The very first post on this blog was a quote from the first edition of Jobes and Silva’s Invitation to the Septuagint:
There is no such thing as “Septuagint without tears” (indeed, without the affliction of trial-and-error, one seldom learns anything)
It’s a fitting quote because Septuagint studies is a sprawling field, intersecting with so many other subdisciplines of biblical studies. An introduction is needed even for well versed biblical studies students.
Over the past couple decades, Jobes and Silva’s book has proven to be an inviting, yet robust, first step. In this post, I want to help you see exactly what kind of questions the book will help you answer.
Jobes and Silva’s Invitation to the Septuagint released last week in Accordance Bible Software, and it is on sale for the next seven days. Check it out here.
Changes to the Second Edition
The key changes to the second edition are highlighted in the preface, which you can see in this screenshot below. They include:
- an expansion of every chapter
- chapter 11 now includes biographic profiles of key figures in Septugagint studies
- a new appendix includes English translations of the Göttingen sigla
- clarifications of statments that were considered ambiguous or misleading
I especially appreciate the biographical sketches in chapter 11.
These sketches help help students become better acquainted with the people behind key works in the field, and they help students better appreciate the hard work that laid the foundation for modern Septuagint studies.
Intro: Why Study the Septuagint?
Jobes and Silva begin with an overview of why and how the Septuagint is relevant for biblical studies.
In the screenshot below, you can see that in their concluding remarks they point to benefits beyond using the Septuagint merely as a witness to the text of the Hebrew Bible.
Part 1: The History of the Septuagint
This section is one of the most complicated aspects of Septuagint studies, and it’s a place where Jobes and Silva shine as great teachers.
They include helpful charts overviewing the transmission of the Septuagint.
I haven’t included every chart, but this one is particularly helpful in highlighting the complexity surrounding the theories of textual development:
I appreciate how after their concluding remarks they provide an extensive listing of resources for further study:
The section on the contents of the Septuagint provides a helpful summary of differences between Hebrew, Greek and English editions:
Part 2: The Septuagint and Biblical Studies
The second part of the book moves beyond peripheral, introductory issues and discusses the following:
- the nature of the Greek found in the Septuagint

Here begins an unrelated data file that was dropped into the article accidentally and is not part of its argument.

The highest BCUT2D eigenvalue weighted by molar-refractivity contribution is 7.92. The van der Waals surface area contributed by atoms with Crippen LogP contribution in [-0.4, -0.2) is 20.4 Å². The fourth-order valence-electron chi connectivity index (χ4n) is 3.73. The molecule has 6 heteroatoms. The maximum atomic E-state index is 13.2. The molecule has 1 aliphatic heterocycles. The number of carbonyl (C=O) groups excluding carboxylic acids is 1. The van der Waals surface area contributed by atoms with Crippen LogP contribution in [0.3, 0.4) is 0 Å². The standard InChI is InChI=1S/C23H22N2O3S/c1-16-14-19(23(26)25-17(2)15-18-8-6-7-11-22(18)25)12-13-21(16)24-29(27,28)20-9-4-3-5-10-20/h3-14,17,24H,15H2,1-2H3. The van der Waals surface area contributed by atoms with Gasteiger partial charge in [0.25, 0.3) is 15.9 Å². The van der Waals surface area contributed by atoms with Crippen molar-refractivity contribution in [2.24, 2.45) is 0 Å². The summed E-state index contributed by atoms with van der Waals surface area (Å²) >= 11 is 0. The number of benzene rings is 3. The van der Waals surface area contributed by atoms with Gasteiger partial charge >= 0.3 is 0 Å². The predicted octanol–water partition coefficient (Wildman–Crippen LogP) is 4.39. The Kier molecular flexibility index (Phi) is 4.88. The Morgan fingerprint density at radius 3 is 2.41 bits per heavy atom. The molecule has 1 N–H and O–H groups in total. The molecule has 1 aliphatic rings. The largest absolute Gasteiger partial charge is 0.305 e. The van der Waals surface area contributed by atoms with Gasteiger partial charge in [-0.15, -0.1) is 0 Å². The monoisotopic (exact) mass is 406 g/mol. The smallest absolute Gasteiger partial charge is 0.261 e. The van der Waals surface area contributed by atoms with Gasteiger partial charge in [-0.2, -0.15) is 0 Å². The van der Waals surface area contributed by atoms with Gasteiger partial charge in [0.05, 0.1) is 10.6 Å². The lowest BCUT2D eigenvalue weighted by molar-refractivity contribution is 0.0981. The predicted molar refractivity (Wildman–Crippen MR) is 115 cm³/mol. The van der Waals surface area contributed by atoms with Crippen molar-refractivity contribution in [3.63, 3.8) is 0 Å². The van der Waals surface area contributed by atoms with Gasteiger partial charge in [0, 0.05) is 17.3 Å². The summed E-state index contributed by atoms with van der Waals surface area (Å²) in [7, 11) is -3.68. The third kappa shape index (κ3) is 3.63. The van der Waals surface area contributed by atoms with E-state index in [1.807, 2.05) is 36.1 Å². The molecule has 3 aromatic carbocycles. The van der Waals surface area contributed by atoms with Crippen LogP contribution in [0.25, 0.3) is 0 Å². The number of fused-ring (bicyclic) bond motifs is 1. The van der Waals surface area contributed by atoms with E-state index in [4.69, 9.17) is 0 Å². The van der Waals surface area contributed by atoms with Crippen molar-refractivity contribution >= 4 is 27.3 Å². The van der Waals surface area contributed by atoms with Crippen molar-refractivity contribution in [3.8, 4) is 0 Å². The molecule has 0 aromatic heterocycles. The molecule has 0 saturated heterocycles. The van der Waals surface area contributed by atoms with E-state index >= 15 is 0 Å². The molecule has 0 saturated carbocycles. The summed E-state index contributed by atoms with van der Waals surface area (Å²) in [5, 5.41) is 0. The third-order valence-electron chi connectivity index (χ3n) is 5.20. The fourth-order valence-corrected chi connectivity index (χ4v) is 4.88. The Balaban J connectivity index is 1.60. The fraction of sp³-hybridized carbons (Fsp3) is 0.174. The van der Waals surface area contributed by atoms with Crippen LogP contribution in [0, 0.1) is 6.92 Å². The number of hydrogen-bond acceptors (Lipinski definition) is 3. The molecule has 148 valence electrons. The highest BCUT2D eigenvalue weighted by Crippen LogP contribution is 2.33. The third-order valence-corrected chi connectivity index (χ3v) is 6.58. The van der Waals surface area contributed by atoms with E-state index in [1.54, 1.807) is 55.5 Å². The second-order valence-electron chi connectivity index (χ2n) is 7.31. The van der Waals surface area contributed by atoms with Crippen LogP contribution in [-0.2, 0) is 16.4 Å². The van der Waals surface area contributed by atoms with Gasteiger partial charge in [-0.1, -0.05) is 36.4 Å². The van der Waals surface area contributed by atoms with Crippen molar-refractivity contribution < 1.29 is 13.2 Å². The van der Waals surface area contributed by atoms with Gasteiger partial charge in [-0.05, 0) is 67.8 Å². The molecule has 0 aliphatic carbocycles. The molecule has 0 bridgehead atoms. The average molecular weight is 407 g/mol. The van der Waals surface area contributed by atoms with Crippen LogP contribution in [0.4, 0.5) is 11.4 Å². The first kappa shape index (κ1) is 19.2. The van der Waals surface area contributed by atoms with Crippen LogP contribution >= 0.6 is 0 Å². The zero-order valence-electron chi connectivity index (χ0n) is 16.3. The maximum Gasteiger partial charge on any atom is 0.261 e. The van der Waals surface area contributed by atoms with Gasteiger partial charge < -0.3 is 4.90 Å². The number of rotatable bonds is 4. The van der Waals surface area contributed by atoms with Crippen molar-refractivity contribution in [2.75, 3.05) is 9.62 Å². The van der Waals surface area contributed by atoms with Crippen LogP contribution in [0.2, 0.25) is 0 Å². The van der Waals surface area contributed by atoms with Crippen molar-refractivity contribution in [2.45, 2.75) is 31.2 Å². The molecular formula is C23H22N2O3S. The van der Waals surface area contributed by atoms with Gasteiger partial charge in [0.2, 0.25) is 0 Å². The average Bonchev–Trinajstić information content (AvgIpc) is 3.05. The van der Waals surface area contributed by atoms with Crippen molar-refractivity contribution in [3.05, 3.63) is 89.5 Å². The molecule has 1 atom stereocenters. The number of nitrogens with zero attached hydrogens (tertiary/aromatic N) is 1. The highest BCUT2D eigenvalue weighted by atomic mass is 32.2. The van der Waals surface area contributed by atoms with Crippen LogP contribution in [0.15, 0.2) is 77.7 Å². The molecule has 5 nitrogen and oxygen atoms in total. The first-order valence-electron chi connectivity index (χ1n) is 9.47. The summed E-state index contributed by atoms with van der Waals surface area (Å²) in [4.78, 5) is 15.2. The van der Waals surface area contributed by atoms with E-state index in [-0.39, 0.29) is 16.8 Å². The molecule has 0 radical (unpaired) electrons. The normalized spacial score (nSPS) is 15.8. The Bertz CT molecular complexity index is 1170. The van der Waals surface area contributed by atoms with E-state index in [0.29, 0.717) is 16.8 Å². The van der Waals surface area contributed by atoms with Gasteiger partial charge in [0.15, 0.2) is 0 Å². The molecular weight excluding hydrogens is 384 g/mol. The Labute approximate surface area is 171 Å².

- textual criticism, how and why it has factored so prominently within Septuagint studies
- what it looks like to read and interpret passages in of the Septuagint
- the relationship between the Septuagint and the Dead Sea Scrolls
- the Septuagint and the New Testament
One extremely helpful portion of the final section explains how modern editions are ordered and how to read them. Here is their break down of Göttingen Isaiah:
After presenting a page with annotations, they walk through what the editors are doing step-by-step:
They includes this sort of break down for the Larger Cambridge Septuagint, Rahlfs’ Septuagint, Göttingen Isaiah, and Göttingen Genesis. They breakdown two different Göttingen volumes because the earlier volumes (like Genesis) were formatting a little differently. Most notably, they didn’t have the second apparatus dedicated to Hexaplaric readings.
It’s super cool to see that they included links to Abram’s posts on the how to read the Göttingen apparatus, as well. You can see the links at the bottom of this screenshot.
Part 3: The Current State of Septuagint Studies
The final section contains the biographical sketches of key figures in the history of modern Septuagint studies. Take a look at the table of contents on the left. I love this so much:
Here is first portion of the section on Lagarde. His biographical sketch begins on page 268 and extends to the end of page 272.
The section on Rahlfs is two pages long, four paragraphs:
The appendixes are especially noteworthy because of the explanation and translation of the sigla of the Göttingen apparatus (both 1 and 2):
Jobes and Silva’s Invitation is a fabulous addition to any Accordance library. It is an ideal introduction to the field of Septuagint studies, and it complements well more narrowly focused, in-depth guides like Tov’s Text Critical Use of the Septuagint in Biblical Research and his Textual Criticism of the Hebrew Bible. Now, in Accordance you can access Jobes and Silva alongside tagged editions of Rahlfs, the Göttingen volumes, Swete, Tov’s MT-LXX parallel database, and the Cambridge Apparatus.
Jobes and Silva is on sale for the next week here. You can check out the full sale page here.